How a Body is Placed in a Casket - Wilsons Funeral Advice (2024)

When a body is brought to a funeral home, it is first cleaned, arranged,and embalmed (if requested). Once the preparation is complete, the body is thenmoved to the casket.

The body can be placed inthe casket by being lifted by several individuals or with the assistance of abody lift. Larger funeral homes have a body lift as it is hard work to lift abody.

Once the body is carefullyplaced in the casket, it is then situated in a respectful position for theviewing.

Moving the Body to the Casket

Once a body is cleaned and dressed, it is then ready to be moved to thecasket. A body can be moved to a casket by hand or with a body lift:

1. Placing a Body in a Casket by Hand: If the body is small or the funeral home doesn’t have a body lift, the mortician will transfer the body to the casket by hand.

If there are multiplepeople available to move the body, the mortician will place the foot of thecasket by the head of the body so that the body can be shifted from the tableto the casket with minimal effort. The body will be placed on a sheet on atable. The people moving the body will roll the edges of the sheet, and thenlift the sheet together and carefully slide the body into the casket.

If the mortician is movingthe body without assistance, they will position the caskethorizontally-adjacent to the table. They will lift the deceased’s upper bodyand place it in the casket, and then lift the bottom half of the body and placeit in the casket.

How a Body is Placed in a Casket - Wilsons Funeral Advice (1)

2. Placing a Body in a Casket with a Body Lift: Moving bodies by hand can be backbreaking work. Therefore, more and more funeral homes are making the switch to body lifts.

When it is time to move abody to the casket, straps are placed under the head, shoulders, hips, andfeet. The straps are connected to the body lift, which can be hand cranked toslowly raise the body off the table.

The lift can then bemaneuvered to the casket, where the body is slowly lowered down. Once the bodyis placed in the casket, the straps are removed.

Most body lifts hold about1,000 pounds. Some are built into ceiling tracks, while others move on wheels.The nice thing about body lifts is that they are safer and easier for themortician, and ensure bodies are moved as smoothly as possible.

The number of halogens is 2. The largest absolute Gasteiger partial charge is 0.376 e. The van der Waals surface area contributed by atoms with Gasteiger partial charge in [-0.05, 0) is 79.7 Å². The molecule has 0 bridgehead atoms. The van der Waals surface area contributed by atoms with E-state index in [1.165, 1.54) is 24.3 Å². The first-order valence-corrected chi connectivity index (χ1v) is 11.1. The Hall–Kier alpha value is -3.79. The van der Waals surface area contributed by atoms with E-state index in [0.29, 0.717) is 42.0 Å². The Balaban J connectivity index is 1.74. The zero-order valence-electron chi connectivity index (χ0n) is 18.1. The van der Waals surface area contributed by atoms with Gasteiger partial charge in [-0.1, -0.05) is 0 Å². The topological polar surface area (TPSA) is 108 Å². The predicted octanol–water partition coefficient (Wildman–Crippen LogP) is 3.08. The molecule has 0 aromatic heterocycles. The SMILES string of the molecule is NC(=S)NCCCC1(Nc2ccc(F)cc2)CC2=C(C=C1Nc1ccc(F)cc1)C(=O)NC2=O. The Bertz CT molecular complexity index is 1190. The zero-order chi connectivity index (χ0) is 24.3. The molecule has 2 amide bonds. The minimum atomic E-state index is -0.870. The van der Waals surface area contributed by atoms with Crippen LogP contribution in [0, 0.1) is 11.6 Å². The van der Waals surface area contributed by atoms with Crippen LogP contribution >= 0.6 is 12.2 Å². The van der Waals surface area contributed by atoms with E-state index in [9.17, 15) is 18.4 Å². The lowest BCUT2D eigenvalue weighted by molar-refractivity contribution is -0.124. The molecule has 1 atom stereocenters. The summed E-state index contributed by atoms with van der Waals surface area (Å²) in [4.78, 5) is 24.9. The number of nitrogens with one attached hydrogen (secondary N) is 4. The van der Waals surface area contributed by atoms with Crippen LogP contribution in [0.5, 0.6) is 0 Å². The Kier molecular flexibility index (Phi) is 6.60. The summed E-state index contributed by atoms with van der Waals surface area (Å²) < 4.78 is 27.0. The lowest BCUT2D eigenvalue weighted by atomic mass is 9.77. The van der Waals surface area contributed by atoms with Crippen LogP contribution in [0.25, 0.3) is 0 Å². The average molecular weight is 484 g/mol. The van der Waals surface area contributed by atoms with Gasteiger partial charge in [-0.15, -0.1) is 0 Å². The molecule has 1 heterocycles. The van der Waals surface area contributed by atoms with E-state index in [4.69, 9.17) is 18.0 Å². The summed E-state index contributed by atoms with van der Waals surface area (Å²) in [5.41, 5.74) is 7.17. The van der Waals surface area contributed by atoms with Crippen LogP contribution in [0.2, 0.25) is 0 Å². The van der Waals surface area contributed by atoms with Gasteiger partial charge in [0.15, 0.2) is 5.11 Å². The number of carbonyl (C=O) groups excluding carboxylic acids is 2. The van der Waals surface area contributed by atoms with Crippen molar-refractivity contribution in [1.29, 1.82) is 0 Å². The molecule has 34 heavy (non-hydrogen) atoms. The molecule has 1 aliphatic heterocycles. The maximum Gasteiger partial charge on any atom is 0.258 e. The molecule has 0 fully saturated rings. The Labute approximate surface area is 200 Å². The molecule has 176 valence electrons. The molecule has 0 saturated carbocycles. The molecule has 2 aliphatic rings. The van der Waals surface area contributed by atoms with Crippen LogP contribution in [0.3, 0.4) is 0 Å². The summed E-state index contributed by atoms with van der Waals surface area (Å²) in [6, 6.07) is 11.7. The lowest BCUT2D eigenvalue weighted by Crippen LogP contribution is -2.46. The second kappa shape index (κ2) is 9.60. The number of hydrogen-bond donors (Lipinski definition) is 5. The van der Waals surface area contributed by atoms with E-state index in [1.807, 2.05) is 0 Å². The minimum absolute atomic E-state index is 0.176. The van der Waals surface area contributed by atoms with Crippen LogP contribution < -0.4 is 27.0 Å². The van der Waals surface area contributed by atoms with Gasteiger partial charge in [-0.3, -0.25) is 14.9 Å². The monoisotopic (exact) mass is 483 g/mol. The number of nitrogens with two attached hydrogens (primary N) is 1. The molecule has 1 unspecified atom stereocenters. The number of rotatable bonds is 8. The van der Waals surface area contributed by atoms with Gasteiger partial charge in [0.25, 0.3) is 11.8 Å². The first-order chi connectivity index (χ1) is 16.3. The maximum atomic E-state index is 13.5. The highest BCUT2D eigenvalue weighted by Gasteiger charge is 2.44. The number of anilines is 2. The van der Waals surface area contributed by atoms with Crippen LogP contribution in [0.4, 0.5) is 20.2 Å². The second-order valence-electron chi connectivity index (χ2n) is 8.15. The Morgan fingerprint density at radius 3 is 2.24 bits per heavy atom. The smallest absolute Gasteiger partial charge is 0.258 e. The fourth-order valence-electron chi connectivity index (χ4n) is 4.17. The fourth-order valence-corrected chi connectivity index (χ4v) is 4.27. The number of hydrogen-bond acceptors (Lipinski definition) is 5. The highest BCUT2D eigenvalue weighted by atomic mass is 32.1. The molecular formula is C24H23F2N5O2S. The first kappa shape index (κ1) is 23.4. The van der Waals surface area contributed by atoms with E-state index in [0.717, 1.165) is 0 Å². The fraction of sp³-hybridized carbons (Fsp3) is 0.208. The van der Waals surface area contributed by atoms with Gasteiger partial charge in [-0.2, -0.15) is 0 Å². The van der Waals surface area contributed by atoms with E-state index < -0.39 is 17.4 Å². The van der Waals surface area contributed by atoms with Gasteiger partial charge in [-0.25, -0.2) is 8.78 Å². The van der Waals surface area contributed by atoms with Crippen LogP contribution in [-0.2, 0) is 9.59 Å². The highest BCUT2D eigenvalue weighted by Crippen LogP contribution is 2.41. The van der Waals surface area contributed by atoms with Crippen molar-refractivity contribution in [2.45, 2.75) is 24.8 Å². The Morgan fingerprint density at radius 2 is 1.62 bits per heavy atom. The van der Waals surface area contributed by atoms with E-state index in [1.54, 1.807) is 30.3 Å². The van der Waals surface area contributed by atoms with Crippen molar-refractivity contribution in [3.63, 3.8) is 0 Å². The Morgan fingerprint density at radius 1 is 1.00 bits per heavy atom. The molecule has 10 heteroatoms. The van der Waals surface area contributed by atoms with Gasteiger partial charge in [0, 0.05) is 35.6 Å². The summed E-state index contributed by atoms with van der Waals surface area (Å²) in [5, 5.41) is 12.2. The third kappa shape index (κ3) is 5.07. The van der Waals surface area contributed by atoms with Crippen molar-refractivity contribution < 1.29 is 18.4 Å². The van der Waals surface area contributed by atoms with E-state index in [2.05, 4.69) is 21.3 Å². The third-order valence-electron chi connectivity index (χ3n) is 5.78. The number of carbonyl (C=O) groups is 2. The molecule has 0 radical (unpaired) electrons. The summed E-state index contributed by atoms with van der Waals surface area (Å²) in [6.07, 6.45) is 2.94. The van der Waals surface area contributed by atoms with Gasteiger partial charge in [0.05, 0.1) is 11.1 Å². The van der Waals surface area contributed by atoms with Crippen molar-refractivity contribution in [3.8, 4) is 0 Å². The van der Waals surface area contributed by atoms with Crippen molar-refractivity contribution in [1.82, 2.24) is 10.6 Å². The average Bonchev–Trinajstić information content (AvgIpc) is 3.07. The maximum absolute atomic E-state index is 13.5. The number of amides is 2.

Arranging the Body in the Casket

Once the body has been placed in the casket, the final step is arrangingthe body. Each portion of the body is carefully arranged to make the deceasedlook relaxed and peaceful for the viewing:

1. Head Placement: Coffins and caskets come with a built-in pillow for the deceased’s head. The head is placed on a slight angle so they are not looking up or down.

If they are looking too farup, it can appear as if they are looking at the ceiling and can affect theirfacial expression. However, if the head is tilted too far down, it can createan unflattering angle and make them appear uncomfortable.

The head is also typicallytilted slightly to the right, so that the deceased is facing mourners when theyapproach the casket during the viewing.

2. Facial Expression: The facial expression is predominantly set before the embalming occurs. However, facial features are once again checked once the head has been placed to ensure that nothing has moved or shifted.

Morticians aim to make thedeceased appear to be in a peaceful sleep. Therefore, it is important to ensurethat the eyelids, mouth, and muscles in the face are all properly placed. Ifthe facial expression is not set correctly, the deceased may appear scared,sad, or in pain.

3. Hand Placement: The hands are typically crossed over the stomach. However, if the deceased’s hands aren’t able to meet in the middle of the body, they will be placed at their sides. Kids’ hands are almost always placed at their sides, as it is seen as a more natural position for a child.

When the hands are crossedover the stomach, the left hand is placed over the right hand to displaywedding rings, as appropriate. If the hands don’t rest naturally, the thumbswill sometimes be bound together to keep them from hovering above one another.

4. Leg Placement: At most viewings, only the top half of the casket will be open, so the legs will not be visible. However, most morticians will still set the legs in case they are revealed at any time.

The legs are laid outstraight, with the feet pointing up. The legs are typically gently touching, sothat they appear relaxed.